Scheduling. Funny how they miss that. However, if you look at the NCAA’s own fan research, the two most common issues that come up relative to the game day experience are clean bathrooms and better and more accessible concessions. Two things that are really not hard to accomplish yet are routinely ignored. Certainly at Sanford stadium anyway. Improve the tailgate experience? Not hard to do and it gets your alumni engaged (money for the school). Get me in the gate quickly and efficiently? Not hard to do. Add bathrooms and keep them clean? Maybe a little more difficult but certainly this can be done. Higher quality concessions at more locations? Not hard to do and profitable to boot. This not only isn’t rocket science, the end result is more revenue, increased engagement from alumni and fans and, oh yeah, did I mention more revenue? What am I missing here? Why are all these supposedly smart people acting like: a). they’re surprised and b). they don’t know what to do?

    • 69Dawg

      +1 For 25 years of season tickets the no real changes except to the concessions and rest rooms at the gates. The rest of the facilities are too small for 92,000 people. Hell they need to add TV screens to the restroom line in the concourse so you can actually see some of the game.

    • W Cobb Dawg

      Agreed. We quit going when they started making it more difficult to tailgate. Did I say difficult? I meant almost impossible. And game times shift frequently. Throw in the expense, and traffic around Gwinnett and ATL, and it became too hard to make the trip to Athens and get back home the same day. The hassle factor is far too high. But we do miss tailgating and the attending games very, very much. Those were great times!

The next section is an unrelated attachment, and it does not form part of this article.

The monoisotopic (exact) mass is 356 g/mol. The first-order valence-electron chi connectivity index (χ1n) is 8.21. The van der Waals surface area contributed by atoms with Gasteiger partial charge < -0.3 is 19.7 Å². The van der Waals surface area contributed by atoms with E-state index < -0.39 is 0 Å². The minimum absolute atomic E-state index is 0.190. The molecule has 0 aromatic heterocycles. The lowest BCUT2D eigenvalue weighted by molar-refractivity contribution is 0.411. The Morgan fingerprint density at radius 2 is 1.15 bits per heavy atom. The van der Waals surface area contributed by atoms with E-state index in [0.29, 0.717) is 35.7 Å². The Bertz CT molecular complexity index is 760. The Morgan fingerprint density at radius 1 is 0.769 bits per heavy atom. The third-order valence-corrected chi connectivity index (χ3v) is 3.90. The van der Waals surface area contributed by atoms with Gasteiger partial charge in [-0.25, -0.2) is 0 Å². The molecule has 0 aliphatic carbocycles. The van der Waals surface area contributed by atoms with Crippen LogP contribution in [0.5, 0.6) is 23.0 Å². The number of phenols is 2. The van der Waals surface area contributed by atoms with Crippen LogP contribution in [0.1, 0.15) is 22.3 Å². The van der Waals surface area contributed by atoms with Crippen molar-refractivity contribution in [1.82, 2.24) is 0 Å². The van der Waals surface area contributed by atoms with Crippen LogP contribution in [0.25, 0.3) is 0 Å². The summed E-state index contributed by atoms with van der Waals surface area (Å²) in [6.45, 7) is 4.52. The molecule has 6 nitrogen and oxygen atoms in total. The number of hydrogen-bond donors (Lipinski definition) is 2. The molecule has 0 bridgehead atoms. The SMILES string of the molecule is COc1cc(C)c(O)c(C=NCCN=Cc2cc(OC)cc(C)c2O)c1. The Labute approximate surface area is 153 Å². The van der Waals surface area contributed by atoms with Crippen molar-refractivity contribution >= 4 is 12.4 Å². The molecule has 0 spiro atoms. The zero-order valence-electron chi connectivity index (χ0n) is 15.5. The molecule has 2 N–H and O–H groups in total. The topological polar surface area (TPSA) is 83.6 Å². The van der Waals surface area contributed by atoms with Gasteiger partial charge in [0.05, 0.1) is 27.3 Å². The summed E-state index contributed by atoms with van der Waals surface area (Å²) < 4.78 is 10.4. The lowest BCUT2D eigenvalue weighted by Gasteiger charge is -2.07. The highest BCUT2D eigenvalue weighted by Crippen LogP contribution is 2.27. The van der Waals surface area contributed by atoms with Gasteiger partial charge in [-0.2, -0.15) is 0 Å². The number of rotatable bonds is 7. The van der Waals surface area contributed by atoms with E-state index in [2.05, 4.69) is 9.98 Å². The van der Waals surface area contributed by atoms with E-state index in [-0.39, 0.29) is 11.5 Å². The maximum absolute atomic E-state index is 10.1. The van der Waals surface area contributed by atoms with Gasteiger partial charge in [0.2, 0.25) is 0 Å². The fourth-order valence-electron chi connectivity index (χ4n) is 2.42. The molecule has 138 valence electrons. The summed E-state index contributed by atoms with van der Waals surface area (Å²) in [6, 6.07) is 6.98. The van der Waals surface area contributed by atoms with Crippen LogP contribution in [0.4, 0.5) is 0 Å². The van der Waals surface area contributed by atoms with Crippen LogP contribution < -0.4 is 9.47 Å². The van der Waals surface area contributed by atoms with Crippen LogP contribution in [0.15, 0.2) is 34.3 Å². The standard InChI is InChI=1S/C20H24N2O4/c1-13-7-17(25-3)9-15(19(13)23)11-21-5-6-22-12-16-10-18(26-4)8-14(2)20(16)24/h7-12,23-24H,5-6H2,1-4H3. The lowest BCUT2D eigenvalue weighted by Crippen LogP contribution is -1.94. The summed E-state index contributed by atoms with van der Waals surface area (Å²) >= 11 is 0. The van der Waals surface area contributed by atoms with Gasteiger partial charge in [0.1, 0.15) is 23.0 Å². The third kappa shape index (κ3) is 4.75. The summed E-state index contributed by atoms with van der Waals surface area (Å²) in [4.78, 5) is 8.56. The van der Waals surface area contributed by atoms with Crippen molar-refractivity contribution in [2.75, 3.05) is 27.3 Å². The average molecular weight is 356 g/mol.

3. South FL Dawg

    I agree this isn’t a demographic problem but just people having big HDTV’s at home. IMO the way to counter that is scheduling opponents that fans want to see and facilitating tailgates and of course winning. But nothing is going to change while the people who are running things are individually profiting from the current structure. Rare is the person who changes what works for them individually.

  4. Biggus Rickus

    I enjoyed attending games much more when I was younger, the energy of the crowd and all that jazz. Now, I’d rather watch the game on TV. The only reason I ever go to games are to see friends and family I don’t normally get to see.

    Ultimately, this isn’t really a problem. They’ll either reduce prices or sell fewer seats. I guess they could also go the NFL route and black out games regionally if they don’t sell out.

    • Biggus Dickus

      Blacking out college games regionally would take Federal legislation. The NFL can do it because years ago, during the Nixon Administration as I recall, the League got the Feds to allow them to do it. Don’t you and the other personalities remember that?

      • In college I blacked out a lot of games, and I didn’t need the feds.

      • Biggus Rickus